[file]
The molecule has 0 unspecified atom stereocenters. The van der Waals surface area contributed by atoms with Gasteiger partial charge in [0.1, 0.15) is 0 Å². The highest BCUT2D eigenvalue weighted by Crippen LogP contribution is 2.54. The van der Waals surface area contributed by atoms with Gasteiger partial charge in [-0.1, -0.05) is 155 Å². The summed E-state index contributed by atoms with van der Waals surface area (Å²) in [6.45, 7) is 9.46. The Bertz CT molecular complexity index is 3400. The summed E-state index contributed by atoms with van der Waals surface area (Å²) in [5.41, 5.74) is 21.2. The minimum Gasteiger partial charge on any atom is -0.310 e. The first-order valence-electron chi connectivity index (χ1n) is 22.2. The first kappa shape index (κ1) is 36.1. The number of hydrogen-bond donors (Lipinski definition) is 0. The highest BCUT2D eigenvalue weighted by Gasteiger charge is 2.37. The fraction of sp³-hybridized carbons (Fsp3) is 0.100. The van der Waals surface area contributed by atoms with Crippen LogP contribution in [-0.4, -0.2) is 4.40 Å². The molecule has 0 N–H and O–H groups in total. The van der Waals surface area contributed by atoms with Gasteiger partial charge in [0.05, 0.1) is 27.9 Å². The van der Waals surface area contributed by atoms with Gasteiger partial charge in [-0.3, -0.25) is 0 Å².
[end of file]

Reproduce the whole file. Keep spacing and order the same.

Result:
The molecule has 0 unspecified atom stereocenters. The van der Waals surface area contributed by atoms with Gasteiger partial charge in [0.1, 0.15) is 0 Å². The highest BCUT2D eigenvalue weighted by Crippen LogP contribution is 2.54. The van der Waals surface area contributed by atoms with Gasteiger partial charge in [-0.1, -0.05) is 155 Å². The summed E-state index contributed by atoms with van der Waals surface area (Å²) in [6.45, 7) is 9.46. The Bertz CT molecular complexity index is 3400. The summed E-state index contributed by atoms with van der Waals surface area (Å²) in [5.41, 5.74) is 21.2. The minimum Gasteiger partial charge on any atom is -0.310 e. The first-order valence-electron chi connectivity index (χ1n) is 22.2. The first kappa shape index (κ1) is 36.1. The number of hydrogen-bond donors (Lipinski definition) is 0. The highest BCUT2D eigenvalue weighted by Gasteiger charge is 2.37. The fraction of sp³-hybridized carbons (Fsp3) is 0.100. The van der Waals surface area contributed by atoms with Crippen LogP contribution in [-0.4, -0.2) is 4.40 Å². The molecule has 0 N–H and O–H groups in total. The van der Waals surface area contributed by atoms with Gasteiger partial charge in [0.05, 0.1) is 27.9 Å². The van der Waals surface area contributed by atoms with Gasteiger partial charge in [-0.3, -0.25) is 0 Å².